8 Ways to Be a Good Friend to Your Horse

8 Ways to Be a Good Friend to Your Horse


Horses require a lot of attention, and they’re very easy to overwork if you don’t know what you’re doing. If you take care of your horse as well as possible while also respecting his limits, though, you can create an even stronger bond with him than ever before. Here are 10 ways to be a good friend to your horse that will benefit both of you in the long run.


1) Get educated

You don’t have to be an equine expert, but if you want your horse to trust you it is good to educate yourself on what horses find frightening and how they behave when something scares them. Getting educated will allow you know how best approach your horse and be ready for anything that might happen. Knowledge is power, especially when working with horses.


2) Talk to your vet

Veterinarians are an incredibly valuable resource for horse owners. They can provide important advice on how to care for your animal, along with tips and tricks that you may not be aware of. A visit to your local vet is also an opportunity to troubleshoot any issues or problems you’re experiencing with your horse—even ones that don’t seem urgent—and allow him or her time to talk about your animal.


3) Keep yourself safe

While it’s fun to fall in love with your new horse, be sure you give yourself time to get used to each other. Riding your horse for just 15 minutes per day for three weeks is enough time for you and your equine companion to get comfortable with each other. This allows both of you a chance—and space—to gain trust and establish boundaries.


4) Choose the right tack and equipment

Not all horse tack and equipment is created equal. It’s important to do your research when choosing what products you want for your horse. How are they made? What materials are used? Will these products harm your horse, or have an adverse effect if worn for long periods of time? You need your tack and equipment to be safe but also comfortable.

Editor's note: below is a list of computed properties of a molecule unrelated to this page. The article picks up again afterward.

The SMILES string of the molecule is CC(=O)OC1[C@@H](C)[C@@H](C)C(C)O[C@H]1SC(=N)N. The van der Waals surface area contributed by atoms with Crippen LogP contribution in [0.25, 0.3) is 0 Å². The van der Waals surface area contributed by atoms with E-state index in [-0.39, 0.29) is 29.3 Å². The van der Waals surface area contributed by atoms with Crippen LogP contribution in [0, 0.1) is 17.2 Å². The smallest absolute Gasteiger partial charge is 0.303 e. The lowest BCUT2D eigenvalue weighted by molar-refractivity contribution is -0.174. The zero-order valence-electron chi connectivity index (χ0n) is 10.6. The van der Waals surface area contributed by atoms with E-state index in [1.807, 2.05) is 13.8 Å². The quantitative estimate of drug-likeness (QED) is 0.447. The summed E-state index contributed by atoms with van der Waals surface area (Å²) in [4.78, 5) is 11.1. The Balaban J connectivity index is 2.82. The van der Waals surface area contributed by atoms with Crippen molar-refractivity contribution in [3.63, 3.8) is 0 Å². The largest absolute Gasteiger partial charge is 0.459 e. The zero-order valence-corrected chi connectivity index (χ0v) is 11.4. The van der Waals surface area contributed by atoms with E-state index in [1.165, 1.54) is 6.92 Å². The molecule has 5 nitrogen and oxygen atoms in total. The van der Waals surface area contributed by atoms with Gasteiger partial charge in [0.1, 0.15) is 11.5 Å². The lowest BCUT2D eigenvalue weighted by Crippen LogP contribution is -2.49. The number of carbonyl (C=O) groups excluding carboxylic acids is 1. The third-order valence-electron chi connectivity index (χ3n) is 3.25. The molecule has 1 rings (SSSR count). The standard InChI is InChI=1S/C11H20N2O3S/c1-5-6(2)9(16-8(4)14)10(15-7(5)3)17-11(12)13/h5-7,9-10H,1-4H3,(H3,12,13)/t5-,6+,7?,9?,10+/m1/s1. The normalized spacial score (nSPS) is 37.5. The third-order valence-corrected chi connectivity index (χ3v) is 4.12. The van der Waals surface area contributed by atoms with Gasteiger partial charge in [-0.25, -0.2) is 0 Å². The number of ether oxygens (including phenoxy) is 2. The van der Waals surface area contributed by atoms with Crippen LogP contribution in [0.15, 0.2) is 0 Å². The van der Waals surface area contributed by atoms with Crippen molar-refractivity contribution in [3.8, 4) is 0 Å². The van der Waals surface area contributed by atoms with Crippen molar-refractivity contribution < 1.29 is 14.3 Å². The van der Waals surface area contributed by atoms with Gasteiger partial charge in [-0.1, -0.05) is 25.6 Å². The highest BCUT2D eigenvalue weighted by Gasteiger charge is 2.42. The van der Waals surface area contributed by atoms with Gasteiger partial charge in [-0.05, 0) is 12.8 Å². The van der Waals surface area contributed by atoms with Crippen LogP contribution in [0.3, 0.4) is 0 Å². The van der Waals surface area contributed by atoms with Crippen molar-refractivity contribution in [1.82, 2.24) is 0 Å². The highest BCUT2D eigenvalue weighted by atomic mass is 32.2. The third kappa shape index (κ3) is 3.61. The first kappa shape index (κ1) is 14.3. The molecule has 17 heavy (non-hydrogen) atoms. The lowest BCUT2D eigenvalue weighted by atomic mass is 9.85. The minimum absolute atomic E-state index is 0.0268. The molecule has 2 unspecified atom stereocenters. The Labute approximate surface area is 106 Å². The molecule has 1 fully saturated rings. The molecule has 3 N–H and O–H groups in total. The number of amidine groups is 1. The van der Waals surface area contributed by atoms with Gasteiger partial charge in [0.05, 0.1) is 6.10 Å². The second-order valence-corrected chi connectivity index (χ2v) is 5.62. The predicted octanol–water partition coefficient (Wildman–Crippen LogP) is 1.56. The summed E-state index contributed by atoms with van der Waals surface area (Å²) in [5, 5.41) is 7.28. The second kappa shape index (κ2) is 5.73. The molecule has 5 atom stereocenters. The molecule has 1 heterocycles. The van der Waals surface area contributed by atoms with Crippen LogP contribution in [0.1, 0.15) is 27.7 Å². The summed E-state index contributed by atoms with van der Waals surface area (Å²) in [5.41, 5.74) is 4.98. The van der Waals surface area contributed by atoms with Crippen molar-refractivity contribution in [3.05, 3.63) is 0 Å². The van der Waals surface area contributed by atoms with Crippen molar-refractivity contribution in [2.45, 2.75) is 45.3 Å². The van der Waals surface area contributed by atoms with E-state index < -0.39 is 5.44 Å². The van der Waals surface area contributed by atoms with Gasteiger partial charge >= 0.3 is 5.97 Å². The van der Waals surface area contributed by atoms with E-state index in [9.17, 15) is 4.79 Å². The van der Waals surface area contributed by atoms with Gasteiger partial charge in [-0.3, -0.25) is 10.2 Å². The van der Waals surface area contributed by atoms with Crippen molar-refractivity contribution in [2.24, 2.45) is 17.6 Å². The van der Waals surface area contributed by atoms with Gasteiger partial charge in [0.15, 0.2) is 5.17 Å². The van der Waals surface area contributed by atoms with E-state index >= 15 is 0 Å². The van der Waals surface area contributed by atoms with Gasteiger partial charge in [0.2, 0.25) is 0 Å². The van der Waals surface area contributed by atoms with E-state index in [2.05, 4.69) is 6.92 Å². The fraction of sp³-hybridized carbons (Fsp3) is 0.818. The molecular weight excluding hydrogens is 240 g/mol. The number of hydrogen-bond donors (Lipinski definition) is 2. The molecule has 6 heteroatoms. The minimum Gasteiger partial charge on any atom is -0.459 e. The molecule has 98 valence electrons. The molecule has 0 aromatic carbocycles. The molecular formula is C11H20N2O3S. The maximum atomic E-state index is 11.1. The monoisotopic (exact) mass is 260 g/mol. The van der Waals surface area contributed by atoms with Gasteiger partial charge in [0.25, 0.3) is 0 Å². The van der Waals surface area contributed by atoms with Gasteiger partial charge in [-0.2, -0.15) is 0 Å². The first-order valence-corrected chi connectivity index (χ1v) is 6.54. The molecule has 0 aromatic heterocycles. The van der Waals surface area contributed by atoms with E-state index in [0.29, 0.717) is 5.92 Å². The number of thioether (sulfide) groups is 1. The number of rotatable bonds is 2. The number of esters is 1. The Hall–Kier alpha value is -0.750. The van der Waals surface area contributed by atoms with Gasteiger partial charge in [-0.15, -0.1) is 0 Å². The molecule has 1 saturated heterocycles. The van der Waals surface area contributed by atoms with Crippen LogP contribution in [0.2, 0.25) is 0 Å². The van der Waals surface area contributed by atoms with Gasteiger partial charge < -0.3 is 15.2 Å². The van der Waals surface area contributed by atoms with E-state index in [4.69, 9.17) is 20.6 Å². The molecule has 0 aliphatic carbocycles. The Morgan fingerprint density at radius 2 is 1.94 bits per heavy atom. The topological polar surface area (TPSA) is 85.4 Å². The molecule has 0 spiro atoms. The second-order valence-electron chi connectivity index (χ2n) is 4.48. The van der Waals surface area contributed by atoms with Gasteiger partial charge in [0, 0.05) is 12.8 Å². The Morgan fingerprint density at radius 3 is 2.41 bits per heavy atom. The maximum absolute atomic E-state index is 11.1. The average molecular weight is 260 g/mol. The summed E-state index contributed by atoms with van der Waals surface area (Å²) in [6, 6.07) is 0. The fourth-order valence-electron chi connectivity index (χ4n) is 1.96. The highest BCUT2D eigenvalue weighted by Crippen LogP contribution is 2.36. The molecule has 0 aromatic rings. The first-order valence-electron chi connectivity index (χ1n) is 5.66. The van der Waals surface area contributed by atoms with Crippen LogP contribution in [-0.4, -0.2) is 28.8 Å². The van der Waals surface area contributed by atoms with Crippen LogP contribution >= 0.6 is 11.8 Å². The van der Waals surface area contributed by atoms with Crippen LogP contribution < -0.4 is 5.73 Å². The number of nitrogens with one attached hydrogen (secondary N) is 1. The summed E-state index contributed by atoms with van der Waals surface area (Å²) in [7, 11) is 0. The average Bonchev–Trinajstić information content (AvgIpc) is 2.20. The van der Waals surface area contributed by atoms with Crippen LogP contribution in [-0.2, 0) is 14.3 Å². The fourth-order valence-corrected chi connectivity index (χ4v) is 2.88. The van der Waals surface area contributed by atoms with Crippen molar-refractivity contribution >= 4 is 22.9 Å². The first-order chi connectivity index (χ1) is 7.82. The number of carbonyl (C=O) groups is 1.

5) Know what you're signing up for

You don’t have to be an equestrian expert, but you should at least understand how to ride and care for your horse. If you don’t, it may not be wise for you or your horse. Also keep in mind that owning a horse is expensive. Think about how much it will cost before making any decisions so you can make sure it’s right for you and your pocketbook.


6) Play is important

Horses don’t just like play for fun—they also need it for physical and psychological health. Playing with your horse helps burn off excess energy, so he’s less likely to fidget around in his stall, causing damage or injury. It gives him an outlet for emotions like frustration or boredom that can come up when he’s confined to a stall all day. It helps him develop social skills by interacting with other horses (and humans!). And sometimes it just helps him relax.


9) Respect your horse's space

Horses are social animals, but like people, some are more extroverted than others. It’s important for horse owners to respect their horse’s needs and body language—especially if that means giving your horse his space. Just because you want to be friends with your horse doesn’t mean he wants it.


10) Fall in love with your horse

All successful relationships start with love. Before you can even think about owning a horse, you should spend time getting to know them in their natural environment—the pasture. To understand how your horse thinks and why they act as they do, watch them in their own habitat before attempting to bring them into yours.

Horse GiRL


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